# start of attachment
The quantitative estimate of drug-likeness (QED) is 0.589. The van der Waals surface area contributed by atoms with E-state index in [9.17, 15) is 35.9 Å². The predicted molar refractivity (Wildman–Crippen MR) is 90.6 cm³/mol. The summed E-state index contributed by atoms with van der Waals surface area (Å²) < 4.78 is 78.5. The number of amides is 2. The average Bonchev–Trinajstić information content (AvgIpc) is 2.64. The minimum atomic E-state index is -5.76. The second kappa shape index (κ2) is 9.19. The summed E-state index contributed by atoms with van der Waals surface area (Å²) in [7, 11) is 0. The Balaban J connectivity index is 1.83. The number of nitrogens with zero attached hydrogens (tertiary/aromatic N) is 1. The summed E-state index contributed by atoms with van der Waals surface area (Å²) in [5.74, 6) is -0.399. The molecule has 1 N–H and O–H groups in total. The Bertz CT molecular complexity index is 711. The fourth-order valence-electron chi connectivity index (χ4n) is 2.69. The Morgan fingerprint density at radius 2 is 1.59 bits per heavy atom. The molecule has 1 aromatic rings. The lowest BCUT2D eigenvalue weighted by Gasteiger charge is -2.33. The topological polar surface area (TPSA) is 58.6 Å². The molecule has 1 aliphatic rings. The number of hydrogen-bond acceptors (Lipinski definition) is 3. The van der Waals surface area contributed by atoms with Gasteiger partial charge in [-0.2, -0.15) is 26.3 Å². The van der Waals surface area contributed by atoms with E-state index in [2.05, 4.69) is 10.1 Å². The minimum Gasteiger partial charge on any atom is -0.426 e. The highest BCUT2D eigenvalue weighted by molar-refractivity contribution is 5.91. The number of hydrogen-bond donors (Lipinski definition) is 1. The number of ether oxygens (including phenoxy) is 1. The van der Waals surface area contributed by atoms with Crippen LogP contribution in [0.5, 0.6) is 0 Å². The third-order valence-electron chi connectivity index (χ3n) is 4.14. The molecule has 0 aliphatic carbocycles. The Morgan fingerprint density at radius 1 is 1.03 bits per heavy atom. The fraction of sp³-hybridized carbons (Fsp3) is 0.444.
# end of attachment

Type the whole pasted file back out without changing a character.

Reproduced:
The quantitative estimate of drug-likeness (QED) is 0.589. The van der Waals surface area contributed by atoms with E-state index in [9.17, 15) is 35.9 Å². The predicted molar refractivity (Wildman–Crippen MR) is 90.6 cm³/mol. The summed E-state index contributed by atoms with van der Waals surface area (Å²) < 4.78 is 78.5. The number of amides is 2. The average Bonchev–Trinajstić information content (AvgIpc) is 2.64. The minimum atomic E-state index is -5.76. The second kappa shape index (κ2) is 9.19. The summed E-state index contributed by atoms with van der Waals surface area (Å²) in [7, 11) is 0. The Balaban J connectivity index is 1.83. The number of nitrogens with zero attached hydrogens (tertiary/aromatic N) is 1. The summed E-state index contributed by atoms with van der Waals surface area (Å²) in [5.74, 6) is -0.399. The molecule has 1 N–H and O–H groups in total. The Bertz CT molecular complexity index is 711. The fourth-order valence-electron chi connectivity index (χ4n) is 2.69. The Morgan fingerprint density at radius 2 is 1.59 bits per heavy atom. The molecule has 1 aromatic rings. The lowest BCUT2D eigenvalue weighted by Gasteiger charge is -2.33. The topological polar surface area (TPSA) is 58.6 Å². The molecule has 1 aliphatic rings. The number of hydrogen-bond acceptors (Lipinski definition) is 3. The van der Waals surface area contributed by atoms with Gasteiger partial charge in [-0.2, -0.15) is 26.3 Å². The van der Waals surface area contributed by atoms with E-state index in [2.05, 4.69) is 10.1 Å². The minimum Gasteiger partial charge on any atom is -0.426 e. The highest BCUT2D eigenvalue weighted by molar-refractivity contribution is 5.91. The number of hydrogen-bond donors (Lipinski definition) is 1. The number of ether oxygens (including phenoxy) is 1. The van der Waals surface area contributed by atoms with Crippen LogP contribution in [0.5, 0.6) is 0 Å². The third-order valence-electron chi connectivity index (χ3n) is 4.14. The molecule has 0 aliphatic carbocycles. The Morgan fingerprint density at radius 1 is 1.03 bits per heavy atom. The fraction of sp³-hybridized carbons (Fsp3) is 0.444.